I still write scripts to do remote backups on servers with Perl(I'm not into server administration either, but our IT department relies on the development department to design them tools), I still write text processing scripts in Perl, I find a way to work it in for most things I have to do that aren't web-based.

    As far as everyone suggesting Perlscript for ASP.NET, you might as well not even bother. The current state of affairs is horribly broken. I posted on Perlmonks about 2-3 months ago several times asking for anyone's advice or experience with Perlscript for ASP.NET, and apparently, you and I are the only two monks who are even remotely interested.

    There would be nothing more powerful than the tools that ASP.NET puts into your hands with web controls, the .NET Framework Class Library, and CPAN all rolled into an integrated solution. I salivate at the mere thought, but then I remember that it just doesn't work. If we're all lucky, Microsoft will recognize that Perl isn't a toy language and they'll really put some effort into support and documentation for it.

      AFAIK PerlScript is NOT what you want to use with ASP.Net. You don't use VBScript either, you use VB.NET. What you want is PerlNET.

      I did not try it yet but I'd bet it would be best to the the interface related stuff in VB.NET or C# (simply something supported natively by Visual Studio.Net) and only use PerlNET to either implement things that are much easier written in Perl than in the .Net languages or to wrap up the functionality of some CPAN module.

      Jenda

        PerlNET AFAIK is just a program developed by activestate to help develop Perlscript.NET components, not the actual language itself. However, I do agree with you about what I would use Perl for in a .NET scenario, I'd stick with C# for most things and switch for things simply too much easier to do in Perl to ignore, and to take advantage of CPAN modules.
Re: Last Script. What now?
by pg (Canon) on Nov 23, 2002 at 06:30 UTC
    In my shop, no development is done in Perl, but I am using Perl all the time. What? Yes, I am using Perl almost every day. I used Perl to make small but very useful tools for myself and my teammates. Two things really contributed to my success in Perl:

    • It is such a power tool to deal with regexp, I don't see any other language can do it better;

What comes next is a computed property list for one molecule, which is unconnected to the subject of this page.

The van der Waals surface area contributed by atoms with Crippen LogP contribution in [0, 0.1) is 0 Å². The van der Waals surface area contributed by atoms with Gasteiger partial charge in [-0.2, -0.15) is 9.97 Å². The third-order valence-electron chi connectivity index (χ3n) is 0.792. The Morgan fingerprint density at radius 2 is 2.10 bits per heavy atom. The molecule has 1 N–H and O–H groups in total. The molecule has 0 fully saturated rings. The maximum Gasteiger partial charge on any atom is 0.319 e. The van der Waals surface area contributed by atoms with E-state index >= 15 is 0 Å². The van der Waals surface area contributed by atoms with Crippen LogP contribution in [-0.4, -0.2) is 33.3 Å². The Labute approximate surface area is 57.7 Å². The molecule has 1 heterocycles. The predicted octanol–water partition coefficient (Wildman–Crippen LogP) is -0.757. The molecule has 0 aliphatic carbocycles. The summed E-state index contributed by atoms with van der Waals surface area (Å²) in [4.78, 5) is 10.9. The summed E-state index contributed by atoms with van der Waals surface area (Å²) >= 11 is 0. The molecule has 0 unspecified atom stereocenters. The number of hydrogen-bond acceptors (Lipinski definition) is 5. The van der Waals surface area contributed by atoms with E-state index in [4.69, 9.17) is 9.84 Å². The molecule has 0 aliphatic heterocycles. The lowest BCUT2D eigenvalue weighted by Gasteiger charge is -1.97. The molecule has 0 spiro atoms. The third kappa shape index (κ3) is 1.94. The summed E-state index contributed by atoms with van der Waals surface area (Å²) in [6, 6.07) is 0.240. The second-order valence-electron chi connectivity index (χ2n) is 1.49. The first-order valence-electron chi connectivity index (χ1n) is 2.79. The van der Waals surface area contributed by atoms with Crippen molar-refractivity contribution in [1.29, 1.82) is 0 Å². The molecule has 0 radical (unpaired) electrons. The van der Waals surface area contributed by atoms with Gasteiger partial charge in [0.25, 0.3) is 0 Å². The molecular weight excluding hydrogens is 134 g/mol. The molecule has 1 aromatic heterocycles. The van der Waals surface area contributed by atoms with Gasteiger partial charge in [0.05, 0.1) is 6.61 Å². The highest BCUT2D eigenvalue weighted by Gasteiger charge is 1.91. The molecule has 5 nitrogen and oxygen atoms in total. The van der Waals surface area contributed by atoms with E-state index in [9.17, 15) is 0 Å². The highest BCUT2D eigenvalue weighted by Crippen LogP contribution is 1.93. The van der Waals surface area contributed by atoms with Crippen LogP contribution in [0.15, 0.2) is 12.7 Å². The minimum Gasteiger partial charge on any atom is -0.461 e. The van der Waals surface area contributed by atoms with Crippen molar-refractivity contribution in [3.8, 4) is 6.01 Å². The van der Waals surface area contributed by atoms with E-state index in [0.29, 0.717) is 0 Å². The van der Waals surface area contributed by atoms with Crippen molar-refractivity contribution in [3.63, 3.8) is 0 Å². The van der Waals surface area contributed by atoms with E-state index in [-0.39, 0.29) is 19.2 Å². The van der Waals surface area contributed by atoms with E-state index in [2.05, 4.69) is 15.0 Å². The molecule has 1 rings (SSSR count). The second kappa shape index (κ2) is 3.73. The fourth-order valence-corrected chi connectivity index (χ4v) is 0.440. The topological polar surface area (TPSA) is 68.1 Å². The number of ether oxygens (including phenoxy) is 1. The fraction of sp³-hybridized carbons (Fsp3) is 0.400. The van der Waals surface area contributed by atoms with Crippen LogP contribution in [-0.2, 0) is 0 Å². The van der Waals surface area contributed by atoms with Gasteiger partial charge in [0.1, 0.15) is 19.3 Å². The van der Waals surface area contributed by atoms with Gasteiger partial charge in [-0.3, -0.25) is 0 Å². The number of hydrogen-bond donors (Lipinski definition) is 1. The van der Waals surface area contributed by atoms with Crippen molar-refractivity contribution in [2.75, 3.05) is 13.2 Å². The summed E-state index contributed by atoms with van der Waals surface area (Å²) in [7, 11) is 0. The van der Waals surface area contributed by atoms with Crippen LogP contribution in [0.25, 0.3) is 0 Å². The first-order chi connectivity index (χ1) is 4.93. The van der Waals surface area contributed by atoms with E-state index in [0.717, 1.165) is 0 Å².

• The development only costs so little time, so quick, and you can even make it GUI.
    Here is a list of tools I made to help me and my friends:
    • Some guys in my shop deal with IBM mainframe. It is really a pain whenever they need to make testing JCL's from production JCL's, and test something. I made a GUI tool, which FTP JCL's from mainframe, analyzing them, converting to testing JCL's, and finally FTP them back to mainframe. regexp, of course, and I also used Net::FTP and Tk.
    • We recently got some C/C++ source code from another company, and need people to understand those source code. I made a small tool to allow programmers to view their C/C++ code in a tree view. The tool analyze the C/C++ source code and visually guide them through the calling/called function chain. Again, regexp and Tk.
    • ...
Re: Last Script. What now?
by theorbtwo (Prior) on Nov 23, 2002 at 18:20 UTC

    There's lots of places perl can still be useful to you. In log-munging, and CGI apps (though you've mostly moved to ASP, CGI can be nice for rapid-prototyping, and for building static pages with), but other people have already pointed them out to you. However, it's quite possible to call perl code from Microsoft languages, or any other language where it's possible to use COM Automation, with the Microsoft Scriptlet Control library -- just create a perl object, execute a file-do, or a use, and then execute your functions. Once people see how much easier it is to code things in perl, esp making hard things possible, they're start to code in it more and more, I suspect.

    (You're need an activestate perl install, and the microsoft scripting runtime, which is standard with IE5+.)